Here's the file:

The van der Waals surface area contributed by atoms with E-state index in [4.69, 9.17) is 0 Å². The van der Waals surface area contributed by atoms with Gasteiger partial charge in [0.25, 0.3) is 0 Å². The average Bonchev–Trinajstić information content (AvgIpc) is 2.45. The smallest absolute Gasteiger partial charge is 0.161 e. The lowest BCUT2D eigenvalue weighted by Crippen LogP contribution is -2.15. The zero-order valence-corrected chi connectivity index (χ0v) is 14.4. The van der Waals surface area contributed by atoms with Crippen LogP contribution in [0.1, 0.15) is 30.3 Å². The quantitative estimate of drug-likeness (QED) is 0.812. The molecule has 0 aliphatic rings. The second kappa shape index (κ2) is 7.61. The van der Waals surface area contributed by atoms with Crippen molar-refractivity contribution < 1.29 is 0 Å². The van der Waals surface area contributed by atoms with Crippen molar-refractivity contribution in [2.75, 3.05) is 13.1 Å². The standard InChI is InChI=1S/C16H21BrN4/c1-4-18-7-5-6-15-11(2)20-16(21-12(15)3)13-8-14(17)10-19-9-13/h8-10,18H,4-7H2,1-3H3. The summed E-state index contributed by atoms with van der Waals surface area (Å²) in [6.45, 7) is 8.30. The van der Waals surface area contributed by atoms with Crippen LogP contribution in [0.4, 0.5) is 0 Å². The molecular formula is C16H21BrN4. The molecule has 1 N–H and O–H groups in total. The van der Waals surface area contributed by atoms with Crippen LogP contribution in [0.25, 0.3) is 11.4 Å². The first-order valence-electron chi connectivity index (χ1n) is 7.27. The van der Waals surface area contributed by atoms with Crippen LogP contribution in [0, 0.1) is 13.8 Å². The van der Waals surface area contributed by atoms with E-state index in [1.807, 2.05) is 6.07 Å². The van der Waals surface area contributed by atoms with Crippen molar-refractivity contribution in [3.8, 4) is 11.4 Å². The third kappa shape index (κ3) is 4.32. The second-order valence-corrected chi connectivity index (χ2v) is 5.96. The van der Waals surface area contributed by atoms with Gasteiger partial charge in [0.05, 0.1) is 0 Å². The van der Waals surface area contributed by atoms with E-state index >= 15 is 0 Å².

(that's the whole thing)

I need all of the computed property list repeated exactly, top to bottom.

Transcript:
The van der Waals surface area contributed by atoms with E-state index in [4.69, 9.17) is 0 Å². The van der Waals surface area contributed by atoms with Gasteiger partial charge in [0.25, 0.3) is 0 Å². The average Bonchev–Trinajstić information content (AvgIpc) is 2.45. The smallest absolute Gasteiger partial charge is 0.161 e. The lowest BCUT2D eigenvalue weighted by Crippen LogP contribution is -2.15. The zero-order valence-corrected chi connectivity index (χ0v) is 14.4. The van der Waals surface area contributed by atoms with Crippen LogP contribution in [0.1, 0.15) is 30.3 Å². The quantitative estimate of drug-likeness (QED) is 0.812. The molecule has 0 aliphatic rings. The second kappa shape index (κ2) is 7.61. The van der Waals surface area contributed by atoms with Crippen molar-refractivity contribution < 1.29 is 0 Å². The van der Waals surface area contributed by atoms with Crippen molar-refractivity contribution in [2.75, 3.05) is 13.1 Å². The standard InChI is InChI=1S/C16H21BrN4/c1-4-18-7-5-6-15-11(2)20-16(21-12(15)3)13-8-14(17)10-19-9-13/h8-10,18H,4-7H2,1-3H3. The summed E-state index contributed by atoms with van der Waals surface area (Å²) in [6.45, 7) is 8.30. The van der Waals surface area contributed by atoms with Crippen LogP contribution in [0.4, 0.5) is 0 Å². The molecular formula is C16H21BrN4. The molecule has 1 N–H and O–H groups in total. The van der Waals surface area contributed by atoms with Crippen LogP contribution in [0.25, 0.3) is 11.4 Å². The first-order valence-electron chi connectivity index (χ1n) is 7.27. The van der Waals surface area contributed by atoms with Crippen LogP contribution in [0, 0.1) is 13.8 Å². The van der Waals surface area contributed by atoms with E-state index in [1.807, 2.05) is 6.07 Å². The van der Waals surface area contributed by atoms with Crippen molar-refractivity contribution in [3.8, 4) is 11.4 Å². The third kappa shape index (κ3) is 4.32. The second-order valence-corrected chi connectivity index (χ2v) is 5.96. The van der Waals surface area contributed by atoms with Gasteiger partial charge in [0.05, 0.1) is 0 Å². The van der Waals surface area contributed by atoms with E-state index >= 15 is 0 Å².